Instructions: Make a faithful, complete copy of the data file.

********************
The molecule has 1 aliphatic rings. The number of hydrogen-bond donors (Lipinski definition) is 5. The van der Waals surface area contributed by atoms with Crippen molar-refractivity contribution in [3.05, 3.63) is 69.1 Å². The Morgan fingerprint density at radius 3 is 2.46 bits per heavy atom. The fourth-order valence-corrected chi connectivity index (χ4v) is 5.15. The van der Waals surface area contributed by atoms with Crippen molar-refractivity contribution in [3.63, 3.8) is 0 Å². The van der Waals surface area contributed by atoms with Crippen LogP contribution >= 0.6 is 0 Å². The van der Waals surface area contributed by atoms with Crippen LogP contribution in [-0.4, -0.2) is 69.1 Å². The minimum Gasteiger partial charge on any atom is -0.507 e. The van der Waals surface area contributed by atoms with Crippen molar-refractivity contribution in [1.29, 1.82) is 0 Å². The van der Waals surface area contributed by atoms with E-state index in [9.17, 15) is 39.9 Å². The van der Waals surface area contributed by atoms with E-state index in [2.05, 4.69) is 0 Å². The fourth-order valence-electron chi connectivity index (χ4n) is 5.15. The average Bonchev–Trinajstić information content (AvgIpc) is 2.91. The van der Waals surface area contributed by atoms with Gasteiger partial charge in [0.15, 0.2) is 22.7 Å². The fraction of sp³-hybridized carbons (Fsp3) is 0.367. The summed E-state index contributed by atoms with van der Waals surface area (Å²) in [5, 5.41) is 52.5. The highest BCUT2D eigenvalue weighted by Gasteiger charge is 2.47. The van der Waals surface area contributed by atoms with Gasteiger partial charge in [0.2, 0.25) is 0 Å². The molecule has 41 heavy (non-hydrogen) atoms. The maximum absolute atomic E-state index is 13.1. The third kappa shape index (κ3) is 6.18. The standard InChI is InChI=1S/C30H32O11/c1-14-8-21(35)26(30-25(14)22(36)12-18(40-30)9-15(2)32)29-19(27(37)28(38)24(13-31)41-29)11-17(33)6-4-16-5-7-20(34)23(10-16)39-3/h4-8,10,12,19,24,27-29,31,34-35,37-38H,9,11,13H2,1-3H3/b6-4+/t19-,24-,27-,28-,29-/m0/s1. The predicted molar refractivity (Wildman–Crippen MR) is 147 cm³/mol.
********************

The molecule has 1 aliphatic rings. The number of hydrogen-bond donors (Lipinski definition) is 5. The van der Waals surface area contributed by atoms with Crippen molar-refractivity contribution in [3.05, 3.63) is 69.1 Å². The Morgan fingerprint density at radius 3 is 2.46 bits per heavy atom. The fourth-order valence-corrected chi connectivity index (χ4v) is 5.15. The van der Waals surface area contributed by atoms with Crippen molar-refractivity contribution in [3.63, 3.8) is 0 Å². The van der Waals surface area contributed by atoms with Crippen LogP contribution >= 0.6 is 0 Å². The van der Waals surface area contributed by atoms with Crippen LogP contribution in [-0.4, -0.2) is 69.1 Å². The minimum Gasteiger partial charge on any atom is -0.507 e. The van der Waals surface area contributed by atoms with Crippen molar-refractivity contribution in [1.29, 1.82) is 0 Å². The van der Waals surface area contributed by atoms with E-state index in [9.17, 15) is 39.9 Å². The van der Waals surface area contributed by atoms with E-state index in [2.05, 4.69) is 0 Å². The fourth-order valence-electron chi connectivity index (χ4n) is 5.15. The average Bonchev–Trinajstić information content (AvgIpc) is 2.91. The van der Waals surface area contributed by atoms with Gasteiger partial charge in [0.15, 0.2) is 22.7 Å². The fraction of sp³-hybridized carbons (Fsp3) is 0.367. The summed E-state index contributed by atoms with van der Waals surface area (Å²) in [5, 5.41) is 52.5. The highest BCUT2D eigenvalue weighted by Gasteiger charge is 2.47. The van der Waals surface area contributed by atoms with Gasteiger partial charge in [0.2, 0.25) is 0 Å². The molecule has 41 heavy (non-hydrogen) atoms. The maximum absolute atomic E-state index is 13.1. The third kappa shape index (κ3) is 6.18. The standard InChI is InChI=1S/C30H32O11/c1-14-8-21(35)26(30-25(14)22(36)12-18(40-30)9-15(2)32)29-19(27(37)28(38)24(13-31)41-29)11-17(33)6-4-16-5-7-20(34)23(10-16)39-3/h4-8,10,12,19,24,27-29,31,34-35,37-38H,9,11,13H2,1-3H3/b6-4+/t19-,24-,27-,28-,29-/m0/s1. The predicted molar refractivity (Wildman–Crippen MR) is 147 cm³/mol.